First impression on unpacking the Q702 test unit was the solid feel and clean, minimalist styling.
ADSL and network configuration
- — 05 July, 2004 09:14
As a greater number of entry-level ADSL (Asymmetric Digital Subscriber Line) modems start to provide affordable router functionality, there is no doubt they will become a popular upgrade for users who want to get the most from their ADSL connection. This guide will show you how you can utilise these modems’ built-in routers to set up a local area network (LAN) and, in turn, distribute your broadband connection across multiple computers.The top down:
- Specify settings. You may decide to let the ADSL modem handle the LAN functions via its DHCP (Dynamic Host Configuration Protocol) server, but if you want to specify individual settings for all the PCs in your network we will show you how to disable the server to do this. This will give you more flexibility if you wish to use advanced features such as port forwarding.
A DHCP server is the mechanism that automatically distributes IP addresses, and other network information, as soon as it detects a PC on the network. This IP address will change every time the PC is rebooted, and in this type of setup your network cards must also be configured to obtain network addresses automatically.
A static IP address is one which never changes. All the computers on your network will require these if the DHCP server is to be disabled.
- LAN configuration. An Internet connection can be shared only once a LAN has been properly configured. As noted, for a PC to be recognised on the network it must have a unique IP address. This is usually in the range of 192.168.1.1 to 192.168.1.253, although it will depend on your modem’s settings. Refer to your modem manual for specific information.
In addition, for each computer to access the Internet, each one must have a gateway address as well as a DNS (Domain Name Server) address. Put simply, without a gateway address, the PC will not know where to go to access the Internet, and without a DNS address it will not be able to translate the words you type in the address bar of your Web browser into numerical IP addresses.
These settings can be entered into your PCs manually by accessing the Control Panel as seen here. In Windows 9x, click Start-Settings-Control Panel-Network and then double-click TCP-IP. You can specify an IP address from this screen, and you will also need to enter a subnet address. All PCs in the network must be on the same subnet and the standard address of 255.255.255.0 will suffice. Next, click the Gateway tab. In this space you will need to enter the IP address of your ADSL modem, which will be your gateway to the Internet. This number can be found in the product manual, and it is the same address that you use to access the Web configuration utility of your modem. Make sure you click Add and then the DNS Configuration tab. Enable the DNS setting and, once again, enter the modem’s IP address as the DNS server, and ensure that you click Add. Click Apply, then OK and restart your computer when prompted.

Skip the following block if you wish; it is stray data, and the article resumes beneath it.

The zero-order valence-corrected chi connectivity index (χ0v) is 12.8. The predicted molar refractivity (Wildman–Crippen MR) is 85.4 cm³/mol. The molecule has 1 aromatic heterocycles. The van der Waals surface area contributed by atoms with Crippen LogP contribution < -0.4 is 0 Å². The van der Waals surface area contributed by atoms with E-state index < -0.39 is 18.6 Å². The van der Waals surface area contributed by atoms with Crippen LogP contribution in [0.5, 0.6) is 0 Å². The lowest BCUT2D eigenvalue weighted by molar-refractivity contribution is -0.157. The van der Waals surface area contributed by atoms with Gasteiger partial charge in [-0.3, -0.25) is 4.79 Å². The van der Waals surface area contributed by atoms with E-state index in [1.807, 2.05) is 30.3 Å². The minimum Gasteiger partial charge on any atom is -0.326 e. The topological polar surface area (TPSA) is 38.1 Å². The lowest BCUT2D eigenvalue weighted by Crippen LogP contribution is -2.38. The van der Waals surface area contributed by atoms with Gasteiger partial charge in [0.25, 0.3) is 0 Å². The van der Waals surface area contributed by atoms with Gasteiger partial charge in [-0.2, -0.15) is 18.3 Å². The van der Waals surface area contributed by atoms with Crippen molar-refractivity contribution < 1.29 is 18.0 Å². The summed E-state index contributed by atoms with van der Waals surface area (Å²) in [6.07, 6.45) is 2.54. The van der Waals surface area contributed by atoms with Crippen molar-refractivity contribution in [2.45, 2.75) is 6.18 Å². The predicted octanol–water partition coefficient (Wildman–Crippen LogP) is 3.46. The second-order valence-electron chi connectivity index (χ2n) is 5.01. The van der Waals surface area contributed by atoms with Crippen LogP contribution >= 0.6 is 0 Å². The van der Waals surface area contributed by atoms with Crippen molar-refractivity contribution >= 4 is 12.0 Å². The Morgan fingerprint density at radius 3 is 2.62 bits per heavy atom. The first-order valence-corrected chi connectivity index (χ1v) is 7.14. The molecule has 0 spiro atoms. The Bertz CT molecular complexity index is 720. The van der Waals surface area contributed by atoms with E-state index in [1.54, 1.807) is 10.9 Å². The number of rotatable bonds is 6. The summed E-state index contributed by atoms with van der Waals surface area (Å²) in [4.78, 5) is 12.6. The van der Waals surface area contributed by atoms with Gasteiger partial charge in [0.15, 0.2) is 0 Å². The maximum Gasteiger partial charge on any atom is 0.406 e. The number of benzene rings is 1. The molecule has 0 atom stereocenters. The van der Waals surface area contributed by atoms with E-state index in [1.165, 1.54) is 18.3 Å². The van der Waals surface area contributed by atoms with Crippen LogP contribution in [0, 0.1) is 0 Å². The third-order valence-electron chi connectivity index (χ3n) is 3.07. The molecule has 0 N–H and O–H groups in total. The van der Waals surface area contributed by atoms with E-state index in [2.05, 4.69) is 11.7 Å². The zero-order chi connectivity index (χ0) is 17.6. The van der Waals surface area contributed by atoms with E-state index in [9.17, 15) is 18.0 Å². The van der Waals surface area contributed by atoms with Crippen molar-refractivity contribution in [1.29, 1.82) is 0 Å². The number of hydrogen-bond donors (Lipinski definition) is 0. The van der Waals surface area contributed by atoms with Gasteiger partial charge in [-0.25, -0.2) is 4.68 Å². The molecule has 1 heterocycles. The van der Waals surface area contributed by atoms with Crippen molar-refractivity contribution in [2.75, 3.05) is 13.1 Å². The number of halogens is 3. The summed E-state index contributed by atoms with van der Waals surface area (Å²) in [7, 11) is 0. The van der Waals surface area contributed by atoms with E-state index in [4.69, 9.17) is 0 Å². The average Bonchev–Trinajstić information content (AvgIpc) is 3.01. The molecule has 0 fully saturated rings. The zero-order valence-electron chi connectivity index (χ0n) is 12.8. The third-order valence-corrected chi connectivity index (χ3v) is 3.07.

In Windows XP, all these settings can be entered from one screen and without restarting. To do so, go to the Control Panel and double-click Network Connections. Right-click on your network adapter and select Properties. Then click Internet Protocol (TCP/IP) and enter the IP, Subnet, Gateway and DNS settings as required.
- ADSL modem configuration. Once each PC has been configured with its own IP address and all DNS and gateway settings have been added, launch your Web browser and enter the IP address of your modem into the address bar. Enter your login details when prompted and navigate to the section of the interface where the DHCP server settings reside. Disable the DHCP server and save the changes. This picture illustrates this procedure using the Billion BIPAC 5100A modem.
- Ensure all PCs can access the modem. The next step is to ensure that all the PCs in your network can access the modem. This can be done by launching a DOS prompt in Windows 9x, or a Command prompt in Windows XP, and then pinging the address of your modem, as seen here. If you receive a reply, then your computer is successfully seeing your modem. Try pinging the other machines in your network, too.
Finally, enter your ISP user-name and pass-word into the modem to enable your ADSL con-nection. When a con-nection to your ISP has been established, you will be able to access the Internet over any computer in your network.
The top down:
Benefits: Shared broadband connection
Level of expertise: Intermediate
Time required: Less than an hour
Tools required: None
Vendors: Refer to Best Buys in May 2004 print edition